And, roughly 24,000 people will die from the disease.
Worryingly, over the past few decades, rates of liver cancer have increased significantly. In fact, in the U.S., they have tripled since the 1980s.
Often, liver cancer is diagnosed at a relatively late stage. By this point, the liver is already severely damaged, and the prognosis is usually poor. Finding a way to detect the disease earlier could significantly improve the outlook for people with liver cancer.
Recently, scientists at the University of Basel in Switzerland — led by Prof. Michael N. Hall — made some headway into this problem. Their work could help to diagnose hepatocellular carcinoma earlier and, eventually, improve treatment. Their findings were published earlier this week.
The hunt for tumor suppressors
In cancer, mutated cells grow and spread in an uncontrolled manner. Tumor suppressors are anti-cancer proteins that halt this out-of-control cell growth. In cancer cells, tumor suppressors do not work as they should.
On the hunt for these elusive tumor-fighting molecules, the researchers concentrated on a mouse model of hepatocellular carcinoma.
They analyzed more than 4,000 distinct proteins in tumor tissue and compared them with healthy tissue. One protein stood out from the crowd: histidine phosphatase LHPP.
First study author Sravanth Hindupur notes, "It is striking that LHPP is present in healthy tissue and completely absent in tumor tissue."
They found that without LHPP, tumor growth was promoted in the mice, and survival rates dropped. Conversely, by reintroducing the genetic information for LHPP, tumor growth was prevented and liver function was maintained.
The researchers also believe that LHPP might be useful as a biomarker for liver cancer. And, if this is the case, the disease could be caught earlier and treated more effectively.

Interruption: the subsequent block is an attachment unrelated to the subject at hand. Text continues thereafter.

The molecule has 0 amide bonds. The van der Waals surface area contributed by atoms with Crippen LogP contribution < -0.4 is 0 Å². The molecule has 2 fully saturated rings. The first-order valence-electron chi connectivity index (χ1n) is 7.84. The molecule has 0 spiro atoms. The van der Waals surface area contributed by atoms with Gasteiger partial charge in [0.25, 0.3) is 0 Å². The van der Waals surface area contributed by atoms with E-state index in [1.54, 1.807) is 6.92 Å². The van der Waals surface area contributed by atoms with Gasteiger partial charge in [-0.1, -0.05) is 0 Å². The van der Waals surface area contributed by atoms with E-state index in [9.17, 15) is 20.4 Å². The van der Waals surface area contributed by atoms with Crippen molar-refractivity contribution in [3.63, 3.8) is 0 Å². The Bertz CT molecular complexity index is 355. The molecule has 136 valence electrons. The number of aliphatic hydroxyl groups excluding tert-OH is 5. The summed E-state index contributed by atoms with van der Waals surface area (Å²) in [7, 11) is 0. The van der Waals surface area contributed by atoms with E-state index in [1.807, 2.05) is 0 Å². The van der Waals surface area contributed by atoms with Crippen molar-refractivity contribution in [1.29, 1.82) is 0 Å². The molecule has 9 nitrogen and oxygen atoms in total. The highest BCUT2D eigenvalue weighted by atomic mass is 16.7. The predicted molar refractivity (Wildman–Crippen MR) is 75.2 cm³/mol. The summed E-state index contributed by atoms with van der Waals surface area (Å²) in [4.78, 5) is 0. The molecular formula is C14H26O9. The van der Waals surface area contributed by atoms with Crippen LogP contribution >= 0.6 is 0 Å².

In order to further investigate this relationship, the scientists measured LHPP in human liver cancer patients. Hindupur explains, "Similar to the mouse model, we also saw a striking decrease in LHPP levels in tumors of patients with liver cancer."
They also showed that life expectancy and the severity of the disease both correlated with LHPP levels. In individuals who had no measurable LHPP at all, life expectancy was 2 years shorter. So, LHPP may also play a key role in assessing the severity of each specific case of liver cancer.
The question of phosphorylation
A protein can be phosphorylated after it has been produced. This means that a phosphate group is added to it. Phosphorylation affects the way in which a protein works — for instance, activating or deactivating it.
"Tony Hunter, from the Salk Institute in the U.S., has provided us with new tools to analyze histidine phosphorylation. We have now been able to visualize a whole new layer of complexity in tumor formation."
LHPP is a phosphatase that removes phosphate groups from the amino acid histidine in proteins. If LHPP is absent, there is an overall increase in the levels of phosphorylation. This triggers pathways that lead to uncontrolled cell growth and proliferation, thereby encouraging tumor growth.
The researchers hope that their findings will help to diagnose liver cancer sooner so that treatment can begin earlier.
It is also possible that LHPP has a hand in other types of cancer, so its potential benefits may stretch to other cancers over time.